Martha Plimpton is, as the kids might say, booked and busy. Calling from Pittsburgh on a recent Monday evening, the lifelong actor is buoyant and generous with her time, despite having worked all day on set. Then again, being spread too thin is just about the best problem an actor can have. “Isn’t that the nature of the beast?” she says, laughing.
Plimpton had planned to use the weeks of late summer to do press for her new film “Mass,” a four-hander from freshman filmmaker Fran Kranz. But as luck would have it, she instead booked a television job at what was almost literally the 11th hour. Given 36 hours, to be exact, between reading the script and starting production as the new project’s lead, she’s been at work nonstop.
For an actor who requires hours of scrupulous preparation before each new role, the feat sounds impossible. Fortunately for Plimpton, she’s no such actor. “I don’t have a set schedule for what I do for a job. I don’t have a checklist of, like: First I do this, then I do that, and I do this,” she says. “I don’t really work that way. I think the main impetus behind that, though, is just the desire to have fun. From my experience in my time doing this, I’ve found the best way to have fun is just to fucking do it.”
Plimpton isn’t sure exactly when or how she developed this “just jump in” mindset, as she calls it, and she acknowledges it isn’t something that everyone can merely decide to do. She reckons it’s a working style that’s naturally evolved over her time in the industry—which, by the way, began when she was just 8 years old. She was born in New York City to actors Shelley Plimpton and Keith Carradine, who met while starring in the original Broadway production of “Hair” in 1969. So it wasn’t that performing was in her blood; performing was her blood.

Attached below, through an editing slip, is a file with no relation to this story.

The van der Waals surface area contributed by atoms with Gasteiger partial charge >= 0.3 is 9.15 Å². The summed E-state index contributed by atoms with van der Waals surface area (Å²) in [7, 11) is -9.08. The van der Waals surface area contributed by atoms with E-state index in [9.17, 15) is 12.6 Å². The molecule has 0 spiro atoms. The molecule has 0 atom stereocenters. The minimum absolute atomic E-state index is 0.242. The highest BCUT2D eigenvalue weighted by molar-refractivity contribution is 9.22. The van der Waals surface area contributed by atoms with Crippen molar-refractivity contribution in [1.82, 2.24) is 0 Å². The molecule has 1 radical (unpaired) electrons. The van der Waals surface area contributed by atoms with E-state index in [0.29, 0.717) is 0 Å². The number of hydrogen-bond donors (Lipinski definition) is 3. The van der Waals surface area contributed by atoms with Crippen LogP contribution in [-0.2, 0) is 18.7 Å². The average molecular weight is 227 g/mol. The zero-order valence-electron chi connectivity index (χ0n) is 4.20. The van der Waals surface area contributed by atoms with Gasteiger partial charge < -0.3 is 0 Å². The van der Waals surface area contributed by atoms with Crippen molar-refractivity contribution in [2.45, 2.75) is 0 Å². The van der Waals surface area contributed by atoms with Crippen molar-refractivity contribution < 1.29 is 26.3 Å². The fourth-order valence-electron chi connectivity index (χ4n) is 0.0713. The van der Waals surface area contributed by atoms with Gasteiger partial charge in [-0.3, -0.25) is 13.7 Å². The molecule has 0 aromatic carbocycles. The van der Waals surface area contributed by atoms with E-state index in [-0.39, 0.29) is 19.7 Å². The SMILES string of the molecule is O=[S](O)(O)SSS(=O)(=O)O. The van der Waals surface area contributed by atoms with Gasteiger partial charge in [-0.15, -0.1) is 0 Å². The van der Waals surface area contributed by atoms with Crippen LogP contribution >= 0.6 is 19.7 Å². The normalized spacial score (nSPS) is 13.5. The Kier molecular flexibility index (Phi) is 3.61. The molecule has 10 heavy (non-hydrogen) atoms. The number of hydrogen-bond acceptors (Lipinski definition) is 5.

“It’s the only thing I’ve ever done. I’ve never had any other job,” she says, when asked whether being an actor was inevitable. “So, I guess the answer would be yes?”
Plimpton did not attend an acting conservatory, or any acting school for that matter. Now a fixture of the small screen on series like “Generation,” “Younger,” “The Real O’Neals,” and “The Good Wife” (which earned her an Emmy), she’s learned as she’s worked. From her earliest days on professional sets in 1980s cult classics like “The Goonies” and “The Mosquito Coast,” she made herself a sponge, absorbing knowledge and expertise from those around her.